A wide gulf exists between companies and customers on their perceptions of the "customer experience," according to a new study, "The Consumer Conversation: The Experience Void Between Companies and their Customers." Closing this "experience void" can reduce costly customer turnover by anticipating and resolving issues and building deeper engagement.
I used to say that when my grandmother begins talking about something, that shows it's now mainstream. With the recent Apple Watch and wearables rage, the connected experience is going mainstream, with more of a lifestyle impact that moves past travel and weather. Still, this trend begs the question: Are we prepared for multi-modal means of communicating? Are we using these modes in meaningful ways?
A recent article in "The Wall Street Journal" referenced rumblings about Google potentially launching an advertising product similar to Facebook Custom Audiences. While Google has not officially commented on its plans, it's plausible that the tech giant would follow in the steps of Facebook, which has seen impressive advertising revenue growth in recent years.
On April Fools' Day, Forbes ran a story about how Congress was considering a tax on email by amending the Internet Tax Freedom Act the next time it comes up for renewal. It was a great gag, and while I think there's zero chance of any kind of email tax coming into being, it's interesting to think about how the email marketing industry would change if some kind of tax were levied.
Over the years, I have experienced my fair share of email content with misinformation: incorrect birthdays, incorrect first name and even wildly wrong product purchases when a brand is following up with cross-sell/up-sell messages. I'm sure we have all seen this problem. But sometimes it's just so wrong that one's loyalty is called into question.
The California drought and email marketing have two things in common: Both are beset by scarce resources, and people often focus more on trivial actions rather than major initiatives to try to fix them. There's a name for this: "bike-shedding." It's a corollary to Parkinson's Law of Triviality, which claims that organizations, when faced with decision-making for very large and strategic projects, often spend more time on unimportant but easily understood solutions (how to build an employee bike shed) than on difficult or complex ones (how to build a power plant).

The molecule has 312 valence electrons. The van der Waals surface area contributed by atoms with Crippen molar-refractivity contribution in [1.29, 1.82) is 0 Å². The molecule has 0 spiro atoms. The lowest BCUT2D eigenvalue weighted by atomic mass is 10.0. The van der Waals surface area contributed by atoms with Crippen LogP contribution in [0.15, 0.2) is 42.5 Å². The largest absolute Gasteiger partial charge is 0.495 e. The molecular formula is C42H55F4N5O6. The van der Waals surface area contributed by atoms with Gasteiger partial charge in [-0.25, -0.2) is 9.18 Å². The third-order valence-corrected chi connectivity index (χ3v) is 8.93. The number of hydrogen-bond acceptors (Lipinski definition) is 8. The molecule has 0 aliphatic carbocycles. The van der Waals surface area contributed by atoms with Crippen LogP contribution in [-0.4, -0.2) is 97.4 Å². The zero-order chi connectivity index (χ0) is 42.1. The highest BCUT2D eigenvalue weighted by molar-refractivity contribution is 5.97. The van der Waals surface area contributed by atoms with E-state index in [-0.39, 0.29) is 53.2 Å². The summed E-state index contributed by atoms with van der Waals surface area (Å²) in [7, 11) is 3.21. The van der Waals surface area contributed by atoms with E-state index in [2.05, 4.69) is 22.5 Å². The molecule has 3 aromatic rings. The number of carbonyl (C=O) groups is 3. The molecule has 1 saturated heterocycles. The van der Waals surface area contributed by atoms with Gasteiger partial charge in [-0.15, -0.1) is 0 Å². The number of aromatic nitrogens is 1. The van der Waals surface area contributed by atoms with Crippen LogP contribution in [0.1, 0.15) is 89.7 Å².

How do you engage your audience, effectively embedding your brand without impairing how the consumer perceives your brand? Think about the context of the media, not just the social or viral value. And think about how you could possibly develop cool content fast enough to even consider moving in this direction.
Marketers are deeply challenged with trying to meet the demands of today's consumers. Why? Because consumer expectations are leaps and bounds ahead of the experiences that marketers are able to implement. A shortage of IT resources, and the challenge of making sense of massive amounts of data and building a sophisticated, automated marketing ecosystem have backed many marketers into a corner. Fear not, though. Here are quick wins that marketers can implement whether or not they have a lot of technical resources at the ready.
Email marketing blogs and mailing lists are full of best practices born of many years of experience by many smart, hard-working email marketing practitioners. While these best practices can be extremely useful, in some cases advice is given without a lot of serious analysis. By looking at actual data, we've found that one thing becomes clear: Best practices aren't always right. Let me give you two examples.
When you understand how your customers move from research to purchase to loyalty stages of the customer journey, you can explore new messaging or overhaul your current programs to make your emails more helpful and relevant. Even as you move away from overt promotion in all messages, you're never going to stop using email to sell. However, to break through inbox clutter successfully, you need to provide content that adds value at each stage of the journey.